By Jacob Stockinger
It’s not as if the music of Robert Schumann (1810-1856) hasn’t found a secure place in the repertoire. His piano music, chamber music, songs and orchestral music are all pretty standard fare and are performed and heard often.
And yet Robert Schumann (below, in a photo from 1850), who started out as a music critic and would-be concert pianist before turning to composing, still remains an enigmatic figure whose personal life and musical compositions offer many mysteries to explore. This is especially true of the role of his mental illness and the quality of his late-life compositions.
Two weeks ago, NPR and its terrific blog “Deceptive Cadence” offered a mini-seminar on Schumann. It used many audio samples, including playing and insightful commentary by the contributor Jonathan Biss (below, in a photo by Jillian Edelstein) and others, including Maurizio Pollini, Sviatoslav Richter, Andras Schiff and Radu Lupu.
The young American pianist has recorded several outstanding CDs for EMI of major solo piano works of Schumann. His latest release is a terrific new recording of Schumann’s upbeat and extroverted Piano Quintet, coupled with Dvorak’s Piano Quintet, with the Elias String Quartet for the Onyx label).
Biss has also just published an outstandingly informative and personally revealing e-book on Schumann called “A Pianist Under the Influence” (below, $1.99 at amazon.com). Biss has also launched a season-long major project and international 30-concert tour — called “Schumann: Under the Influence” — of performing Schumann’s works with other instrumentalists and singers.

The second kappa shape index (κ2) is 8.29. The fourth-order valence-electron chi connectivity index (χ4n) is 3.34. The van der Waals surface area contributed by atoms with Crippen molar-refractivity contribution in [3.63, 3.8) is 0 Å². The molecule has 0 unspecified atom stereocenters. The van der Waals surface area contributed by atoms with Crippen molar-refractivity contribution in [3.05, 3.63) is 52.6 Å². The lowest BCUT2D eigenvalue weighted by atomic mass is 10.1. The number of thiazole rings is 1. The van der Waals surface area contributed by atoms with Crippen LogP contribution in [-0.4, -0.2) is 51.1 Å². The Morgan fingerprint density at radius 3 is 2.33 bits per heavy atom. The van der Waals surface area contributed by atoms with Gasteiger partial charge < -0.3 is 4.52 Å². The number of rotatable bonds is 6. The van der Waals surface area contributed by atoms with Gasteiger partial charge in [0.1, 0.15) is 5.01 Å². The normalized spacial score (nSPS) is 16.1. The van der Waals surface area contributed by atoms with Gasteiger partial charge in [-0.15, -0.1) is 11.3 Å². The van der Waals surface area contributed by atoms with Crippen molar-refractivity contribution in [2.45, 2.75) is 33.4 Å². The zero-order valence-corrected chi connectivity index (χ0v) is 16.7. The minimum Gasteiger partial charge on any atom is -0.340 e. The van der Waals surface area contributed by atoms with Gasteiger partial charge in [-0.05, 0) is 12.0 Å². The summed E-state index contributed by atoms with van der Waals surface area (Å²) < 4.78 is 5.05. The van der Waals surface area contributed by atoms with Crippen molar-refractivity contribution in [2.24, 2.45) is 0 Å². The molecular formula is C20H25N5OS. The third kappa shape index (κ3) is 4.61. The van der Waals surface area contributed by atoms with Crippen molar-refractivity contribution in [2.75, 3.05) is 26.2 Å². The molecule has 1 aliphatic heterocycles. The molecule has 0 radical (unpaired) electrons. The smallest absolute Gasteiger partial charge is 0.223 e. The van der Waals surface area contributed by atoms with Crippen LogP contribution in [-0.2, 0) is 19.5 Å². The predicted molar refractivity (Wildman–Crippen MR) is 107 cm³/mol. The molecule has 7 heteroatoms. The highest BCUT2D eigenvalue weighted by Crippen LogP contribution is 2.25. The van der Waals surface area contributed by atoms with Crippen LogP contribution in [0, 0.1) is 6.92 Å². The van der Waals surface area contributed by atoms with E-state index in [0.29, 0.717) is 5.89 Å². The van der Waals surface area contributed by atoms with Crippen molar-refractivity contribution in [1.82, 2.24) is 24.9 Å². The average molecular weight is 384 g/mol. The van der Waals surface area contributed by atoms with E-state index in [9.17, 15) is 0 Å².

Biss also played the piano for NPR, which offers samples on its website.
HERE ARE THE SELECTIONS OR TOPICS OF THE WEEK-LONG EXPLORATION, IN ORDER FROM TOP TO BOTTOM EQUALING FIRST TO LAST. THE EAR LEARNED A LOT ABOUT SCHUMANN AND HOPES YOU DO TOO.
Five Things You Didn’t Know About Schumann, with some audio samples to highlight the discussion:
Pianist and Schumann enthusiast Jonathan Biss Shoots Down Schumann Detractors:
How the Schumann’s (below) – Robert Schumann and Clara Wieck — used an unusual joint written Journal more than conversation to communicate:
How Schumann created and furthered a Culture of Musical Nostalgia:
I love Schumann’s sense of bittersweet melody and harmony, his sense of longing and search for belonging, and have many favorite pieces.
But perhaps my most favorite work is the second section of “Kreisleriana,” which is about his longing for Clara before they were married and which was dedicated to Chopin. (Chopin dedicated his Ballade No. 2 to Schumann, and Chopin’s career was launched early by published praise from Schumann, who was writing as a critic.)
Perhaps because I heard it early on, I find the performance by Martha Argerich particularly moving. Here is that movement performed by Argerich. (Biss’ outstanding and beautiful recording of the complete “Kreisleriana,” which runs to more than 33 minutes, is also available on YouTube.):